JeSuisUnChocoholic Tue 13-Sep-16 07:05:24

walruswhiskers Is there really an app like that on iOS? Apple would never allow an app to control access to their devices. It might exist on Android tho.

00100001 Tue 13-Sep-16 07:07:36

Just take it away from him when jes at home?

walruswhiskers Tue 13-Sep-16 07:12:46

Yup - friends are an all Apple family and they have it for their kids. We threaten ours with it periodically when they are starting to struggle with self regulation (ours are 13 and 11) but haven't had to install yet.

walruswhiskers Tue 13-Sep-16 07:13:44

We do also periodically change the password on the iPad so they have to ask to have it unlocked. Harder with phones cos used away from home.

thekingfisher Tue 13-Sep-16 07:16:02

Look at ourpact app for iOS as well as android - you can control the device timings and acceas and may be what you need to regain a bit of control

Summerholsdoingmyheadin Tue 13-Sep-16 07:16:38

My son was addicted to his phone and tablet last year when he was in year 7. He was constantly playing games on them in an attempt to get to higher levels than his classmates.
In the bed we restricted him to one full charge per day in each device. A full charge on an iPhone doesn't last more than a few hours when playing games so if he wants charge for other things (texts etc) then he has to ration his use of the devices.
It worked a treat (after much tantrumming about the unfairness of the rule) and he now uses his devices more sensibly.

OutToGetYou Tue 13-Sep-16 07:18:21

You can get a router where you can set access times for different devices, ours does that. I have dss devices go off at 10.30, he's 15, but it doesn't go off for us.

It might be a "phase" but it's a long one if so! Dss been like it since age 10 and I can't see it stopping into his late teens.

Summerholsdoingmyheadin Tue 13-Sep-16 07:19:07

To add: when my son was at his worst he said he wasn't bothered about real life and much preferred the virtual world and that playing his games was the only thing that made him happy. He has snapped out of it now and is a bit more normal (if a year 8 boy can ever be considered normal).

Brighteyes27 Tue 13-Sep-16 07:30:04

Thanks all I will get hubbie to look at those apps. Hubbie is tech savvy I am not. Unfortunately hubbie has chargers all over house as we have a few phones and devices as a family. It's various games for levels as well as Instagram direct messaging chats and snap chat.

Buggeritimgettingup Tue 13-Sep-16 07:31:21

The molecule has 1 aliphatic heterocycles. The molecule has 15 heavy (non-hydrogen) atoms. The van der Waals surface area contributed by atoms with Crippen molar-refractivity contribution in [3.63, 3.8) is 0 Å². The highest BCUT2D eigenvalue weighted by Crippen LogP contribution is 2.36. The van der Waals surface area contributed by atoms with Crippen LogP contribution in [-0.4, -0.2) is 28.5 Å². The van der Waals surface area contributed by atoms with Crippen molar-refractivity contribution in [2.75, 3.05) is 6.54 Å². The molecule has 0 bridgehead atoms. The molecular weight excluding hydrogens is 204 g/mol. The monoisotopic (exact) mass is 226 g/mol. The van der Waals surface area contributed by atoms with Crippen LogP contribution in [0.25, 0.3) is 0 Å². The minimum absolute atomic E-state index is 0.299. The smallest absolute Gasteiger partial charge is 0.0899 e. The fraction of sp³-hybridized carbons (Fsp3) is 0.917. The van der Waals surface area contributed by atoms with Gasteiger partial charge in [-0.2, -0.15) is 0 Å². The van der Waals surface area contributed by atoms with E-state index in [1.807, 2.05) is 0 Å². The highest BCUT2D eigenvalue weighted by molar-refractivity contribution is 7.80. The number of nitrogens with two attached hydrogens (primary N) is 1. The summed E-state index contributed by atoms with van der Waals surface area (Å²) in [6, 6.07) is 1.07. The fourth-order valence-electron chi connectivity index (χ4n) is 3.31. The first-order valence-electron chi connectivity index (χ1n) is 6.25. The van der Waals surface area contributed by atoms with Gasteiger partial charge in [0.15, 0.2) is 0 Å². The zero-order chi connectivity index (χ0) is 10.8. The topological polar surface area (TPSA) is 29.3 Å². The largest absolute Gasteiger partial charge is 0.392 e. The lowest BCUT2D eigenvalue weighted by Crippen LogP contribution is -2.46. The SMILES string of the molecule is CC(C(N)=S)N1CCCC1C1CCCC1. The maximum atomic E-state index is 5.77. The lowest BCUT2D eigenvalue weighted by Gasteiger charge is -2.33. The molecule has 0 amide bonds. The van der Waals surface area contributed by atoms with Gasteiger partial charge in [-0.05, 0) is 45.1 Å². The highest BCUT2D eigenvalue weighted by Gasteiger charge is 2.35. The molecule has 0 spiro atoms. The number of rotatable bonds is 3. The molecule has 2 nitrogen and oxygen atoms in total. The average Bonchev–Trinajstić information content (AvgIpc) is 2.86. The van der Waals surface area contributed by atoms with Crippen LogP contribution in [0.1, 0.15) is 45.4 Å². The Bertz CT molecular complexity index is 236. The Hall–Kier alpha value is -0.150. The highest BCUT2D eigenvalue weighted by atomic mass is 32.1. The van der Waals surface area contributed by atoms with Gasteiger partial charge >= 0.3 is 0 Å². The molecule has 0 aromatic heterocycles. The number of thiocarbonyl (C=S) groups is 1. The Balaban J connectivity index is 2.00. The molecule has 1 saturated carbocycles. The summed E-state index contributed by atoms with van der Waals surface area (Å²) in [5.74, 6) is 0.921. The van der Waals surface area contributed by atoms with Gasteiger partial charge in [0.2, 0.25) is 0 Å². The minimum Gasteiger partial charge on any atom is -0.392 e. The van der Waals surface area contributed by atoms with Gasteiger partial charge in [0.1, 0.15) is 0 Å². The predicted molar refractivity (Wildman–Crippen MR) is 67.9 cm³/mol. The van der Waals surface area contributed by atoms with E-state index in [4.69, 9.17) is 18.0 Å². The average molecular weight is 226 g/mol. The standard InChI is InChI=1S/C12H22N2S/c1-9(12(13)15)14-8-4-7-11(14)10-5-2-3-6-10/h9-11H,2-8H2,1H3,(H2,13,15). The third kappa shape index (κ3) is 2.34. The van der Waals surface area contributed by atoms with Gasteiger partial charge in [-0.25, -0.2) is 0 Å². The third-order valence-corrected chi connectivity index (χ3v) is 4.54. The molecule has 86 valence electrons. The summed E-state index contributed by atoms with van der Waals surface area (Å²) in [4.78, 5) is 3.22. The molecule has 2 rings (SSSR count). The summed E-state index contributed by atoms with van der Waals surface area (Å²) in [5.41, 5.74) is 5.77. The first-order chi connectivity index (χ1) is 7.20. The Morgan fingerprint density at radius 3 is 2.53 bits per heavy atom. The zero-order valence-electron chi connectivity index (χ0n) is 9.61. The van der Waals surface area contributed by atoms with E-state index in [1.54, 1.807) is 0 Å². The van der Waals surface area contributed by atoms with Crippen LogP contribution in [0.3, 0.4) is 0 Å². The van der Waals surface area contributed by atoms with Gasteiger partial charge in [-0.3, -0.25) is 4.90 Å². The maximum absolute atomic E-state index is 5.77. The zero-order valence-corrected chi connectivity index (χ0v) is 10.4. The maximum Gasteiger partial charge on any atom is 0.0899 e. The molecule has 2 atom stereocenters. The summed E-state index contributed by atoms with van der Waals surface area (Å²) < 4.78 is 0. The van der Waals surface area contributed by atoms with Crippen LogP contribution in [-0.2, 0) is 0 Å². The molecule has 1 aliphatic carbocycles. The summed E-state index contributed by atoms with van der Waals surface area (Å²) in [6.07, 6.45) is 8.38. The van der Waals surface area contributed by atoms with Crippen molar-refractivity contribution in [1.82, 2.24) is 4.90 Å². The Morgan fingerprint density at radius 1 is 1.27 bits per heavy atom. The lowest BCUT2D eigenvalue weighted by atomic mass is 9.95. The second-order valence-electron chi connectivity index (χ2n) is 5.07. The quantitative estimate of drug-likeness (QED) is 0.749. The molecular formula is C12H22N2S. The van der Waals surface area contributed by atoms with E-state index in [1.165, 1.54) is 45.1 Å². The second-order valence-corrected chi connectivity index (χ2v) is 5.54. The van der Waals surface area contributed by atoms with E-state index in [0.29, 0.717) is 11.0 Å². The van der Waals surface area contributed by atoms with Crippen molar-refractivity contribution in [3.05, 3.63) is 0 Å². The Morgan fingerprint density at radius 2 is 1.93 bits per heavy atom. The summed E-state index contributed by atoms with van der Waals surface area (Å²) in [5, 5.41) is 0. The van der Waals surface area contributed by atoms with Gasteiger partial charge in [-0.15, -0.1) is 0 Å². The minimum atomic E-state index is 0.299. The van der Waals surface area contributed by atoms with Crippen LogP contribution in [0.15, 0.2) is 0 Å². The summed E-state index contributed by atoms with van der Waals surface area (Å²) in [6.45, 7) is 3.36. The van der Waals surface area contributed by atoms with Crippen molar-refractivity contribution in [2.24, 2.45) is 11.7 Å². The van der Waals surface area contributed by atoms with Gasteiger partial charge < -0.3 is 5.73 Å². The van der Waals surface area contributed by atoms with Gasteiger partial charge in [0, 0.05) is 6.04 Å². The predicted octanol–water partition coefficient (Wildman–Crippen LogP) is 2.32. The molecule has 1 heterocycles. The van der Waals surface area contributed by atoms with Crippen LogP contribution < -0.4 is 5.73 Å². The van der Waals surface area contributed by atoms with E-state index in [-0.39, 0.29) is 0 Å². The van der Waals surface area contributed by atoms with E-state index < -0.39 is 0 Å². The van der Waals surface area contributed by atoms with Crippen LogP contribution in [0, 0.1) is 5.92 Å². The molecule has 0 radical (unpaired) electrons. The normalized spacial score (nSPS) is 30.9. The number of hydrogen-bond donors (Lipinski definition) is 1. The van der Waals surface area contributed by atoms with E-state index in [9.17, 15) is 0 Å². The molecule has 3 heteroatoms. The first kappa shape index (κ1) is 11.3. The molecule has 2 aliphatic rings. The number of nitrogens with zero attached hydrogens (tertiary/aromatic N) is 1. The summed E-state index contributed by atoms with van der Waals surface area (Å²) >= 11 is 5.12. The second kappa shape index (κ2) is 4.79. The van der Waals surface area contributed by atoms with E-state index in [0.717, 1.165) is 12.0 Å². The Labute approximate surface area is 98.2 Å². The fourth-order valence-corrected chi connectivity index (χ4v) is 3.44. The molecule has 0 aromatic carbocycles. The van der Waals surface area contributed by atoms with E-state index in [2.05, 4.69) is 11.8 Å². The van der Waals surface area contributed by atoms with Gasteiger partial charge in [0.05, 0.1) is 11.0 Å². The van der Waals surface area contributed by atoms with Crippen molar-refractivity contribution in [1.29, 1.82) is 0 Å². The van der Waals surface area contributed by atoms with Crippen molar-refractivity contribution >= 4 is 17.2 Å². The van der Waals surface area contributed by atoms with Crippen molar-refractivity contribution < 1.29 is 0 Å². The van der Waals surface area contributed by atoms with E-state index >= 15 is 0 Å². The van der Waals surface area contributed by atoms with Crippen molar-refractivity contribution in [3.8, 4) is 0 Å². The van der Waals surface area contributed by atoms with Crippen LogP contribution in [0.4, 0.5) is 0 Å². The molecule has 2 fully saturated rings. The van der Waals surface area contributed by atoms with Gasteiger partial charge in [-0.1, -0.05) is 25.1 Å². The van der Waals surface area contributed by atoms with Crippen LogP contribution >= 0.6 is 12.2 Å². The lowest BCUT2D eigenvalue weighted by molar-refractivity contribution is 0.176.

Id give him a warning that u ntil he can be responsible i will Turn the data off or just get him a basic mobile so he can still contact you.

Itsmine Tue 13-Sep-16 09:09:38

Message withdrawn at poster's request.

Brighteyes27 Tue 13-Sep-16 14:54:04

It's mine thanks I did that with various devices when he was younger but that's my plan tonight. Youngest has football training so if he doesn't comply his phone, iPad and family device will be going to football training.

BusyBeez99 Tue 13-Sep-16 16:33:10

I've installed OurPact on my sons iPad. Works a treat.

maninawomansworld01 Wed 14-Sep-16 00:43:45

Echoing what itsmine said, just take them off him .
If he plays up he looses them for longer. When he gets them back put rules in place, if he doesn't follow rules he looses them again.

He's in year 8, you are an adult. Take control fgs or heaven help you when he's 16 or 17!

maninawomansworld01 Wed 14-Sep-16 00:44:52

Don't piss around with apps and negotiations - just lay down the rules and make him follow them.

RTKangaMummy Wed 14-Sep-16 01:24:25

Buy a basic phone without Internet to give him if he kicks up a fuss and so put his SIM card in it on pay and go so he still can be contacted etc

Good idea about one charge per day

Take him off contract and so pay and go so you control how much he has credit

Get a small safe or lockable box to lock his things in so you can limit his time on them

Put all charger leads away so he just has one charge a day

Make the router restrict times available to him for wifi is my favourite option

1sttimedaddy83 Wed 14-Sep-16 01:27:30

I use my devices a lot due to anxiety but that's in public could that be a cause? Or maybe he is been bullied on line? Or maybe he just like playing games and talking to his mates.

Tworingsandamicrowave Wed 14-Sep-16 01:34:12

What Buggerit said.